Friday 23 April 2021

Five Stunning Prose Poems by Oz Hardwick


The Glasnost Legacy


In neat suburban semis, windows still bear the white paint of the Cold War, and “normal” has been a fairground mirror image of itself since the days of Ron and Maggie. Spies and tattooed ladies recline before bulky TVs, their feet lined up like weary protesters on glass-topped coffee tables, their trench coats buttoned high to keep the clichés in, as they sip warm beer from cans and leave cigarette butts burning in used teacups. The News parades contradictions, each statement a pratfall with a ladder and a bucket of water, and the rolling subtext has been replaced by a sealion with a beachball and a rack of car horns. There are Russians in our phones, Russians in Number 10, and even the skateboarding cat at the broadcast’s close is Russian. No wonder there are no Russians in Russia. A short break for commercials and propaganda, then here’s John Merrick, with his trombone and the weather forecast, impossibly loveable beneath that conspiratorial hood. The spies note down imagined codes, and the tattooed ladies redden in the knowledge of the hearts and elephants inked in their most secret places. For all anyone knows, the Bomb may have dropped in the 80s, but no one’s about to scrape away the paint and risk breaking the mood.



Tree shade. Paw prints in dried mud. Outlines of speech bubbles hanging empty over garden fences. When you speak, your voice is lawnmowers and the names of family pets, and your jaw aches like growth rings and dead leaves. On the doormat lie red envelopes with windows to break in case of emergencies. In the kitchen, an alarm repeats its electronic warning, though it’s not clear what it’s for. It’s probably just a test, but these days everything’s a test: What tree is this? What breed of dog? What exactly did you say? You know it would be easier if everyone kept to the rules, but you can’t remember what they are. When you speak, your voice is a scythe and the pet name of Plague’s horse, and your tongue settles like a new seed. In the garden, a fox nuzzles at the base of the fence, though it’s not clear what he’s worrying at. Maybe it’s new growth? Maybe it’s the scent of a dog? Maybe it’s the words you dropped when you warned your neighbour that nothing would be quite what it appeared.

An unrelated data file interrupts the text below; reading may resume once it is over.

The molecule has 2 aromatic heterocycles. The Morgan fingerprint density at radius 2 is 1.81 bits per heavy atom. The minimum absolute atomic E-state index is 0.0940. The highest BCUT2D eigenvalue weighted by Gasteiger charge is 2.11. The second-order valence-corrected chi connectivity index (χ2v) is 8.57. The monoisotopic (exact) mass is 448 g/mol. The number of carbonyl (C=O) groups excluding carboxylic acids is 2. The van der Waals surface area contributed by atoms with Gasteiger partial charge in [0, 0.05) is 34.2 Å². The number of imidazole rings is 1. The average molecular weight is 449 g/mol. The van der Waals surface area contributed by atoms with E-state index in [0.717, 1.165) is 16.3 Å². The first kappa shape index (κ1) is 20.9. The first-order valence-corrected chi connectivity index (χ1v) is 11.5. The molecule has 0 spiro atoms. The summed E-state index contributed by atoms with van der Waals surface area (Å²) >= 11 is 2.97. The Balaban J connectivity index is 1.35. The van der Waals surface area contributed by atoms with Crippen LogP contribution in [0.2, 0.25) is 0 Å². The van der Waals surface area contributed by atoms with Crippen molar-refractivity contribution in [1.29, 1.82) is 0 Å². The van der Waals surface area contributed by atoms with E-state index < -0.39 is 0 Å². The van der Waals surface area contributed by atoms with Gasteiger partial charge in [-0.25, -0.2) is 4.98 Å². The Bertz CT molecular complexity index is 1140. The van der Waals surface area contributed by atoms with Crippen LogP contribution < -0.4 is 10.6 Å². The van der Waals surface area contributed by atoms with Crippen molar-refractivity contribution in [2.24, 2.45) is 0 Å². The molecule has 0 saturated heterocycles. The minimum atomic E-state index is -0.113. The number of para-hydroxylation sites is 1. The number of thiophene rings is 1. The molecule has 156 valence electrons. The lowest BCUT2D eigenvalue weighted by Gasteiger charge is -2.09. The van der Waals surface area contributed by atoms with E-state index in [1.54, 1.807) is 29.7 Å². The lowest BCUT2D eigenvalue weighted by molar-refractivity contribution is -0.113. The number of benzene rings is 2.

The Evolutionary Urge


When we stopped wearing watches, our hands became lighter: a small point, but that’s the nature of evolution – one day you’re a fish, then before you know it, you’re shopping for trousers, considering colour and cut, the ethical sourcing of material. Or perhaps you are a lemur, developing digits to suit specific circumstances, whether that’s riddling out grubs from deep beneath tree bark, or forming barre chords to ease your way into a Status Quo tribute act. So when we stopped wearing watches, it wasn’t just our hands that became lighter, but also our spirits and the pigmentation of our eyes, until we floated above ourselves, timeless, observing the earth and its deep, disordered waters as if through a glass, darkly, our hearts strumming that good old 12-bar blues.